phenol

noun
phe·​nol | \ ˈfē-ˌnōl How to pronounce phenol (audio) , -ˌnȯl; fi-ˈnōl, -ˈnȯl How to pronounce phenol (audio) \

Definition of phenol

1 : a corrosive poisonous crystalline acidic compound C6H5OH present in the tars of coal and wood that in dilute solution is used as a disinfectant
2 : any of various acidic compounds analogous to phenol and regarded as hydroxyl derivatives of aromatic hydrocarbons

Examples of phenol in a Sentence

Recent Examples on the Web Recovery time is brutal, and after a phenol peel, your skin crusts over and peels off over the course of about 10 days. Julie Ricevuto, Allure, "The Science of Beauty: Acids for Skin Care Ingredient Guide," 19 Nov. 2020 While scientists quickly excluded volcanic activity as the cause of the marine die-off, samples taken at Khalaktyrskiy Beach found that levels of phenol, iron, oil products, phosphate ions, and mercury were several times higher than normal. National Geographic, "Massive marine die-off in Russia could threaten endangered sea otters, other vulnerable species," 16 Oct. 2020 Initial probes showed that levels of phenol, a substance often used as antiseptic or disinfectant, were 2.5 times higher than normal, and petroleum levels 3.6 times higher. Mary Ilyushina, CNN, "A suspected toxic spill in Russia's Far East has killed 95% of marine life on the seabed," 7 Oct. 2020 The Russian branch of Greenpeace said tests conducted on water samples from Khalaktyrsky Beach showed petroleum levels four times higher than usual, and phenol levels were also 2.5 times higher. Washington Post, "In Russia’s Far East, suspected oil leak blamed for killing octopi, sickening surfers," 5 Oct. 2020 More than 60,000 people were killed there by being given lethal injections of gasoline or phenol directly to their hearts, shot or starved. David Rising, Star Tribune, "Appeals of Nazi camp guard conviction in Germany dropped," 10 Aug. 2020 The phenols in Moroccan oil maintain scalp health and help to balance the pH levels, which can combat oil, explains Dr. Jaliman. Brittany Loggins, Health.com, "What Are the Benefits of Moroccan Oil—and How Should You Be Using It?," 2 Apr. 2020 Hassell points out that part of the reason for wine's potential to boost health has to do with the natural phenol and polyphenol compounds found in wine. Michael Alberty | For The Oregonian/oregonlive, oregonlive, "Portland doctors offer the wine industry a moderate proposal when it comes to health," 29 Feb. 2020 When chlorine is combined with phenols, which are chemicals that are both naturally-occurring in water and exist in pharmaceuticals and personal care products, the mixture produces disinfection byproducts. Joshua Bote, USA TODAY, "Tap water treated with chlorine may produce toxic carcinogens, study suggests," 3 Feb. 2020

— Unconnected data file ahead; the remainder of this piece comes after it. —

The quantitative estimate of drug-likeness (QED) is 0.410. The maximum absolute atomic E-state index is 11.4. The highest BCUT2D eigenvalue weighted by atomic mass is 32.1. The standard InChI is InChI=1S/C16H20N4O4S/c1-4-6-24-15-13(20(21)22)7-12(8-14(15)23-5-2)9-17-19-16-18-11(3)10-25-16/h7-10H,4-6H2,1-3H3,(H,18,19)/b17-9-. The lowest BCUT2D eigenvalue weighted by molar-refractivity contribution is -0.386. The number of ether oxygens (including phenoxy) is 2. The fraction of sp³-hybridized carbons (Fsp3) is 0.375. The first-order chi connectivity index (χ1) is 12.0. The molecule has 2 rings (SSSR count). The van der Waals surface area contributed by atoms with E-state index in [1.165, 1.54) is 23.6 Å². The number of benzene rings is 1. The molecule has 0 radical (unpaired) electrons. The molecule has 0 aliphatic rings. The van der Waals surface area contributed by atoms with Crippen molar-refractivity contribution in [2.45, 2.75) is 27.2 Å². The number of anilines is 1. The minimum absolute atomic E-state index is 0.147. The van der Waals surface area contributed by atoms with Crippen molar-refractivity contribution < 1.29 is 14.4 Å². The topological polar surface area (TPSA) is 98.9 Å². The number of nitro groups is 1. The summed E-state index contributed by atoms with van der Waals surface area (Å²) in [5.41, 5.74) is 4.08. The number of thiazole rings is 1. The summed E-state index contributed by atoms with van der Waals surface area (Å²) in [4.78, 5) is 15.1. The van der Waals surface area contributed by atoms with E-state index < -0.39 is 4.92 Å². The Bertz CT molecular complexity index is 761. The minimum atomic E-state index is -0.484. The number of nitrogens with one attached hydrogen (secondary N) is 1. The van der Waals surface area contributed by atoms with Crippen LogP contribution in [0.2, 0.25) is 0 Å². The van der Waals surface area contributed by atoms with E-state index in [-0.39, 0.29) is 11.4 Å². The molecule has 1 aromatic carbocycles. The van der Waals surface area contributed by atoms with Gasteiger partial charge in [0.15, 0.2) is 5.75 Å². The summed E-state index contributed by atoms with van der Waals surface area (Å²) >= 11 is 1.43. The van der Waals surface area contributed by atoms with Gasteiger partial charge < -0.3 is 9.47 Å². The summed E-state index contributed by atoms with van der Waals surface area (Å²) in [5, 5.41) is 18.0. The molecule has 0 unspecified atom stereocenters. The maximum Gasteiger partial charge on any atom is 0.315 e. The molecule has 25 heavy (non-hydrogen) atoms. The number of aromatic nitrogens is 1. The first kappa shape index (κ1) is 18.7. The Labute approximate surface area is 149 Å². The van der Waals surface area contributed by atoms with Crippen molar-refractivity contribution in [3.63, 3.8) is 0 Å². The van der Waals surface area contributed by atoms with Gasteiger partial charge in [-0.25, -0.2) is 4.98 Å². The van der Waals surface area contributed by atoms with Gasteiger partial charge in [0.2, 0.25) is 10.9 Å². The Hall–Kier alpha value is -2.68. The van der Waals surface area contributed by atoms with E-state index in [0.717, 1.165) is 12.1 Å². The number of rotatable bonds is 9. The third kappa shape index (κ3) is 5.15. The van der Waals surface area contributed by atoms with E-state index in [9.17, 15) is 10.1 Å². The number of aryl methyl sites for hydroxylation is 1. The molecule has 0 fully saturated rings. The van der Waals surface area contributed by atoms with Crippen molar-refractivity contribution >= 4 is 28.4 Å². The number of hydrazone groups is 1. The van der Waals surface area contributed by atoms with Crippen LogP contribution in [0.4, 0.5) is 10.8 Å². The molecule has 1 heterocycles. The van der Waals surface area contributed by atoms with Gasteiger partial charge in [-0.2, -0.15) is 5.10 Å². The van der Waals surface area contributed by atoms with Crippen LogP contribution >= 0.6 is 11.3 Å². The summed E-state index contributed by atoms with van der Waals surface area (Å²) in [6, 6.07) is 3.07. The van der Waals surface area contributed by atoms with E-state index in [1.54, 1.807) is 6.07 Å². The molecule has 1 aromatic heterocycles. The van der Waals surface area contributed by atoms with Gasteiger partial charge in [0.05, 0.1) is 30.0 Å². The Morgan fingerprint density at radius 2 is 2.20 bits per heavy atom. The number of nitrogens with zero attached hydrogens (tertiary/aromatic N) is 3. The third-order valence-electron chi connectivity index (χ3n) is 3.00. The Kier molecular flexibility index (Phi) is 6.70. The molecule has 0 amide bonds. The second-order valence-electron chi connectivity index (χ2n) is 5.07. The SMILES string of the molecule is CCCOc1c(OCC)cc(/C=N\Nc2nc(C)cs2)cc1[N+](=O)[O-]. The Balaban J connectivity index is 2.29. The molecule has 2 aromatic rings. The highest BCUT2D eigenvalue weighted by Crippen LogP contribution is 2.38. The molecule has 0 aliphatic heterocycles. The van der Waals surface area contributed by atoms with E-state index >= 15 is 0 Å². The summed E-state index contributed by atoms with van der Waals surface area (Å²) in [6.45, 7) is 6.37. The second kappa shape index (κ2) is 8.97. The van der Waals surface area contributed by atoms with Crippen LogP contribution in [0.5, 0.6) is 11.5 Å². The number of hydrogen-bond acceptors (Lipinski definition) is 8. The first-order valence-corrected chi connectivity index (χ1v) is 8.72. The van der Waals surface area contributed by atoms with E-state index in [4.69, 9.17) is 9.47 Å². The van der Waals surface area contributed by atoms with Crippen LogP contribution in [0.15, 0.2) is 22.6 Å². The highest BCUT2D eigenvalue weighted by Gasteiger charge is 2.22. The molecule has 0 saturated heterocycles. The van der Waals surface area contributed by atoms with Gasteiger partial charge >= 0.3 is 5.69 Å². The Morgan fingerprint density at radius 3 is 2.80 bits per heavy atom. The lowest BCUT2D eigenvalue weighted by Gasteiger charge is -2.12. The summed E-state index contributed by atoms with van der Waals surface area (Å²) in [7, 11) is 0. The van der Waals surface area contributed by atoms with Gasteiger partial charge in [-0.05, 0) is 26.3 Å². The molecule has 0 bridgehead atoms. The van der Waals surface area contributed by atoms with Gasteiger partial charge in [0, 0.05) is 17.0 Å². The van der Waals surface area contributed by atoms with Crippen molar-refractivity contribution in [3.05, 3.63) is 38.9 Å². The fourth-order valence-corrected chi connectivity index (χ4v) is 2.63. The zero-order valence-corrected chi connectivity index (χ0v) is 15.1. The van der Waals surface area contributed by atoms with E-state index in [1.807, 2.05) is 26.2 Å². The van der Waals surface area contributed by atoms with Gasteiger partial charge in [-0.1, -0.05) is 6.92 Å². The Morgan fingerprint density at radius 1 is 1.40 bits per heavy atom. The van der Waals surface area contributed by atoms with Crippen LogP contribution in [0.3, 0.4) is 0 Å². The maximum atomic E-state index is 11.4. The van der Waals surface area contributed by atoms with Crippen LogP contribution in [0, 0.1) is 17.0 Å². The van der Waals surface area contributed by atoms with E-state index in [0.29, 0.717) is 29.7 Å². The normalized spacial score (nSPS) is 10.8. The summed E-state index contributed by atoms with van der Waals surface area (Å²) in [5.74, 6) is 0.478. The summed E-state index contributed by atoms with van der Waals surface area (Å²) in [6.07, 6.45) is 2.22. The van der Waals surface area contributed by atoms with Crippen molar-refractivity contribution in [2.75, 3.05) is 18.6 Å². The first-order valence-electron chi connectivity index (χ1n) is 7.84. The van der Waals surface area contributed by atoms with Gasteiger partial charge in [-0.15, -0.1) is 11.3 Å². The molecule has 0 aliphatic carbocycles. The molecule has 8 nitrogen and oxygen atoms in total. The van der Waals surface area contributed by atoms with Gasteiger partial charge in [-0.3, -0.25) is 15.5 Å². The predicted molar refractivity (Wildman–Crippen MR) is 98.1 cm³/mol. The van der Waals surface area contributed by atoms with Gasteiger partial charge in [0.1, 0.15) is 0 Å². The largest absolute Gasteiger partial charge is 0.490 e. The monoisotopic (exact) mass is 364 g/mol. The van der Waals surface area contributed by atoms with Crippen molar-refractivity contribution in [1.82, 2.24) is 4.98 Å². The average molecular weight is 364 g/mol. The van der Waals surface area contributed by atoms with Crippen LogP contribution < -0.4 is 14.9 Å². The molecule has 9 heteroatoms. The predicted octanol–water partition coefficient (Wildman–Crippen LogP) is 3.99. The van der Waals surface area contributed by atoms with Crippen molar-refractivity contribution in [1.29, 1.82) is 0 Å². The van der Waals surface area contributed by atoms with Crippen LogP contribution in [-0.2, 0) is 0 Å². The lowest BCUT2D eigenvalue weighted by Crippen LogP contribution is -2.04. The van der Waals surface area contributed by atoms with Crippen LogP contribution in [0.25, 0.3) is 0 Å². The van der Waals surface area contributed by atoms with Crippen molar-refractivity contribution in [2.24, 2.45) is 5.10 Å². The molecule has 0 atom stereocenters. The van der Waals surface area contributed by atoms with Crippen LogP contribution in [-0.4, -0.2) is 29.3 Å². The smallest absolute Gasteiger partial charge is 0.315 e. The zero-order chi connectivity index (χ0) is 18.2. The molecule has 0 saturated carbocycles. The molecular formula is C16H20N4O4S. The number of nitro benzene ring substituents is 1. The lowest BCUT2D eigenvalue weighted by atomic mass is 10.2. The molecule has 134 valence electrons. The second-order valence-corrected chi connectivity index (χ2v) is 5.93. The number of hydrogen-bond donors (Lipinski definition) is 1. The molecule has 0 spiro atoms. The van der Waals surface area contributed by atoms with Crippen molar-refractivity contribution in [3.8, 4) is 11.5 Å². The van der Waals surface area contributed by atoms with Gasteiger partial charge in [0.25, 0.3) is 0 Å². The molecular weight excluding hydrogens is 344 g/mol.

These example sentences are selected automatically from various online news sources to reflect current usage of the word 'phenol.' Views expressed in the examples do not represent the opinion of Merriam-Webster or its editors. Send us feedback.

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First Known Use of phenol

1849, in the meaning defined at sense 1

History and Etymology for phenol

International Scientific Vocabulary phen- + -ol entry 3

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Time Traveler for phenol

Time Traveler

The first known use of phenol was in 1849

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Statistics for phenol

Last Updated

1 Dec 2020

Cite this Entry

“Phenol.” Merriam-Webster.com Dictionary, Merriam-Webster, https://www.merriam-webster.com/dictionary/phenol. Accessed 22 Jan. 2021.

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More Definitions for phenol

phenol

noun
phe·​nol | \ ˈfē-ˌnōl How to pronounce phenol (audio) , -ˌnȯl How to pronounce phenol (audio) , fi-ˈ \

Medical Definition of phenol

1 : a corrosive poisonous crystalline acidic compound C6H5OH present in coal tar and wood tar that is used in the manufacture of resins and plastics, dyes, and pharmaceuticals (as aspirin) and as a topical anesthetic in dilute solution

called also carbolic, carbolic acid, hydroxybenzene

2 : any of various acidic compounds analogous to phenol and regarded as hydroxyl derivatives of aromatic hydrocarbons

More from Merriam-Webster on phenol

Britannica.com: Encyclopedia article about phenol

Comments on phenol

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